Living with Chronic illness – The ‘I’m going to get better’ days

Today I am having an ‘I’m going to get better day’. It’s been over seven years since my fibromyalgia diagnosis, since I realised I wasn’t going to have everything from life that I hoped, I am a long way down the path of learning to cope, but I don’t believe it’s a path that’ll ever end and that’s fine.

Since that first diagnosis my fibromyalgia has become a lot worse, I’ve developed any number of new conditions (more on that soon as there’s been some progress with working out what) and life has become harder than it was when I was diagnosed. And, of course, so has coping.

There’s a lot of ways to cope with a diagnosis of something chronic and a lot, for me, revolves around acceptance, about understanding your new limitations and learning to look forward to the new things your life has to offer. But some days you seem to forget that acceptance (and I know I’m not alone in this). Some days you decide you’re going to get better one day and you think about how your life will be when you do.

It’s silly, really, there’s no cure for Fibro and as much as I hope there will be one day I don’t pin much hope on it being in my lifetime. Add on to that fact that I now have a number of other conditions that, equally, have no cure… It’s silly to imagine life where I get better.

But actually I feel like it’s another way to cope. It’s day dreaming, it’s like when I look at houses on rightmove that I’ll buy if we win the lotto. I know I’m not likely to win, but my gosh I get a nice warm fuzzy feeling when I spend some time thinking about it. And that’s the same as my ‘I’m going to get better’ days.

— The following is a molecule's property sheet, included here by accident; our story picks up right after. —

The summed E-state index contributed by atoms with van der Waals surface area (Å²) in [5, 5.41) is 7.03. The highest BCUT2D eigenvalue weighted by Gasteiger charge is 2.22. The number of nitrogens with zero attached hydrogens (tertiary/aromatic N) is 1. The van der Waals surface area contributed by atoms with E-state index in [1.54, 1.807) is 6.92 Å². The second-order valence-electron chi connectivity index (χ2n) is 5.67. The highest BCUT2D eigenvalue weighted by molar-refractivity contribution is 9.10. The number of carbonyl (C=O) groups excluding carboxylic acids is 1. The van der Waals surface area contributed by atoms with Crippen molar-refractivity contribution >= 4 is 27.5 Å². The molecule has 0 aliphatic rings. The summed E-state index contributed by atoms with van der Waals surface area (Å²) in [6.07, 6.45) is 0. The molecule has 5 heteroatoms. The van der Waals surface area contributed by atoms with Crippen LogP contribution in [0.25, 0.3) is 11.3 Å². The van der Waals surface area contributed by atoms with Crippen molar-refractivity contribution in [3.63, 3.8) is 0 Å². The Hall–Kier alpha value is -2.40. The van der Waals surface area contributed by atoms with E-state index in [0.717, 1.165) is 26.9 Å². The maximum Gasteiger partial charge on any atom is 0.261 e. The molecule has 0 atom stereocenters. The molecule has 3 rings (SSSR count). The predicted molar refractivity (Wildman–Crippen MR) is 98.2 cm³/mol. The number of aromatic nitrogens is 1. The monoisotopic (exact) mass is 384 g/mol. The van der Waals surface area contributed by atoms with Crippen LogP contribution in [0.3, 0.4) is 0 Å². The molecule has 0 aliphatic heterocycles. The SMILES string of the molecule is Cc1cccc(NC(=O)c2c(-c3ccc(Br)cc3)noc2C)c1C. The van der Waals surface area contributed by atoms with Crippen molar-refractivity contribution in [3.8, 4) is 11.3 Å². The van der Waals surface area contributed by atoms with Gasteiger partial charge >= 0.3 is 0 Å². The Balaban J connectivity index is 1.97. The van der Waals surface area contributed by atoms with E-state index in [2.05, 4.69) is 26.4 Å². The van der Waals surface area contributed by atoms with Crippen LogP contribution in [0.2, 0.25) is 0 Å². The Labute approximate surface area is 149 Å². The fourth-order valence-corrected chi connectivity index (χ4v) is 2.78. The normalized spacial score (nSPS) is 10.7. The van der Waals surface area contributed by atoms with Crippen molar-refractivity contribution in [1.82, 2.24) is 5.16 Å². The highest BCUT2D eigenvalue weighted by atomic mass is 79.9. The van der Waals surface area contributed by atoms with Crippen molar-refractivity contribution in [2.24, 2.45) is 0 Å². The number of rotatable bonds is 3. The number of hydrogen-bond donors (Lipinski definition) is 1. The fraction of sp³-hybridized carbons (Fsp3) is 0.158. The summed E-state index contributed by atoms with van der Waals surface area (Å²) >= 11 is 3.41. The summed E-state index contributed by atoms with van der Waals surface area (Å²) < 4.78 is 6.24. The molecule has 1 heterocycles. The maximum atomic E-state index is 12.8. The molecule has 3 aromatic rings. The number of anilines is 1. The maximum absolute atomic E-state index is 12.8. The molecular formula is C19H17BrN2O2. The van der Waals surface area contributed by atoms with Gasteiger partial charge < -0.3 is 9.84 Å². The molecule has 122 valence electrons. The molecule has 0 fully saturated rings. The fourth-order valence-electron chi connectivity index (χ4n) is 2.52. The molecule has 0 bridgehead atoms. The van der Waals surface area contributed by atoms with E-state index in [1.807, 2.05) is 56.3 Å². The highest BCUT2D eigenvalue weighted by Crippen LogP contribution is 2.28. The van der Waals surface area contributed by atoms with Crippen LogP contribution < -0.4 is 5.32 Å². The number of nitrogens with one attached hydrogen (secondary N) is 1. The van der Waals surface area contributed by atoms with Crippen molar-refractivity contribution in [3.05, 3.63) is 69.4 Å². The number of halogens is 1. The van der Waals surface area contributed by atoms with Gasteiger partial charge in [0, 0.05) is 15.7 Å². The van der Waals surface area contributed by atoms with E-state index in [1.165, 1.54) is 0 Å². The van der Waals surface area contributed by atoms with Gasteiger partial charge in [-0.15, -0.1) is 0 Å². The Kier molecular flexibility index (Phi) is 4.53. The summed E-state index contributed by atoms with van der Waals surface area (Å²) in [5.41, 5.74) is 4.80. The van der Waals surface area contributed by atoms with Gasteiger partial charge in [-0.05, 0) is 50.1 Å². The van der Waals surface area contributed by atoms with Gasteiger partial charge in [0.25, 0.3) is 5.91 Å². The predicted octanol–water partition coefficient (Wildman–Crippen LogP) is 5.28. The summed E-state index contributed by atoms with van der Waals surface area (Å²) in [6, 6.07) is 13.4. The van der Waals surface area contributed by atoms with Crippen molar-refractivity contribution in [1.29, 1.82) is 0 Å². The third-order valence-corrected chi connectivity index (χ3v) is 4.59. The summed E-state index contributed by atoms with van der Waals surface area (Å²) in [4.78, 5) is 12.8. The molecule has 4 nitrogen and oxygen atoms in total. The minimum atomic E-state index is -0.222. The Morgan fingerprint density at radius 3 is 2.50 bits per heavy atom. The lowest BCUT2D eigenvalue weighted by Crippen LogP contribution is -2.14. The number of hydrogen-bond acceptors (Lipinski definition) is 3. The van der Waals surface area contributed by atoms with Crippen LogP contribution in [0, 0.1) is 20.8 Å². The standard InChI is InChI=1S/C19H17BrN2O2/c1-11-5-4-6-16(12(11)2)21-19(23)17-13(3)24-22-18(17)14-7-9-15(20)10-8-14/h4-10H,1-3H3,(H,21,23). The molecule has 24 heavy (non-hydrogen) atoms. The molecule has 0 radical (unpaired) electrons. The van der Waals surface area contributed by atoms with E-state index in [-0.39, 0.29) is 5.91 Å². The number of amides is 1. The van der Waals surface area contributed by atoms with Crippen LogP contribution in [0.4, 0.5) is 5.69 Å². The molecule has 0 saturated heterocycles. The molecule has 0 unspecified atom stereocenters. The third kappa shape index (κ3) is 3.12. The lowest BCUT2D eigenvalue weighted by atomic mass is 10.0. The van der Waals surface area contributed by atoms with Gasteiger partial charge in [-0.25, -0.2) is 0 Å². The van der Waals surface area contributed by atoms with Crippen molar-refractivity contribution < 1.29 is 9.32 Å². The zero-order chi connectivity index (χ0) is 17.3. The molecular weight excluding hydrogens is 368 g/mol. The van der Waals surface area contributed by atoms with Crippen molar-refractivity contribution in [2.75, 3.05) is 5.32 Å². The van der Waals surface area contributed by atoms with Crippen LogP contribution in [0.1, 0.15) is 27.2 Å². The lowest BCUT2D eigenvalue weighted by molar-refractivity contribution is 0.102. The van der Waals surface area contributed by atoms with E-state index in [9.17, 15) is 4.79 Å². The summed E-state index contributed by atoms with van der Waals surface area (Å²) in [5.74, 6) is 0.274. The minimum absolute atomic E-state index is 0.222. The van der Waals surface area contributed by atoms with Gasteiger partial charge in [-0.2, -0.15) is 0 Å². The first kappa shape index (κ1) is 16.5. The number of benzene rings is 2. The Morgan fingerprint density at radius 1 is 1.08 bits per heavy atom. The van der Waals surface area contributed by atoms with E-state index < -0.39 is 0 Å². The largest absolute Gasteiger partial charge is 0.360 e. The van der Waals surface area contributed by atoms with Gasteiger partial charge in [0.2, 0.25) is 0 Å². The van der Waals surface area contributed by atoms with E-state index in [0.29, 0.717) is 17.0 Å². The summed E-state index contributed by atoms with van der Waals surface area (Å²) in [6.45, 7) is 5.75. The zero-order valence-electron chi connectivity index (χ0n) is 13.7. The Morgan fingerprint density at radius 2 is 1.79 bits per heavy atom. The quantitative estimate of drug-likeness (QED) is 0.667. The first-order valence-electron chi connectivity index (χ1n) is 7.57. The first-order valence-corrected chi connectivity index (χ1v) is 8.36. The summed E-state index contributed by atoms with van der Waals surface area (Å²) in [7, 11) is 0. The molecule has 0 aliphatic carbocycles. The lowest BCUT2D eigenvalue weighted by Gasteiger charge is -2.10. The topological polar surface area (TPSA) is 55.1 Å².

Tomorrow I’ll let logic back in, tomorrow I’ll focus on appointments and coping strategies, on questions to ask at appointments and the impatience I feel when letters take forever to get here. But today…

Well today I picture getting better soon so that I can take my kids to the park and run around, I picture taking them to soft play and getting in there with them rather than letting someone else. Today I will imagine Ethan’s face if I could pick him up from school and the laughter from Oliver whilst I roll around on the floor with him as I wish I could.

It makes me sad that those things are dreams to me, but it also gives me something to hope for. When you have chronic illness it’s very easy to lose hope, but these day dream days give us hope, they remind us why we can’t give up.

So no, I’m not going to get better, but I’m going to enjoy pretending I will. And I’m going to keep trying to find ways to do other things to make my children happy in lieu of the things I can’t do, because believe me, they’re there. And I will keep on looking for ways to improve, even if I can’t expect to get 100% better, even 10% would be nice.

Coping is about accepting, pacing, learning your limits but it’s, also, about not losing hope. Hope needs to be realistic but it also needs to be something that keeps you going. It doesn’t have to be children, it can be anything from the biggest life events to just that tiny thing that you want to achieve. But it’s that thing that keeps you moving forward rather than stopping you, making you stand still.

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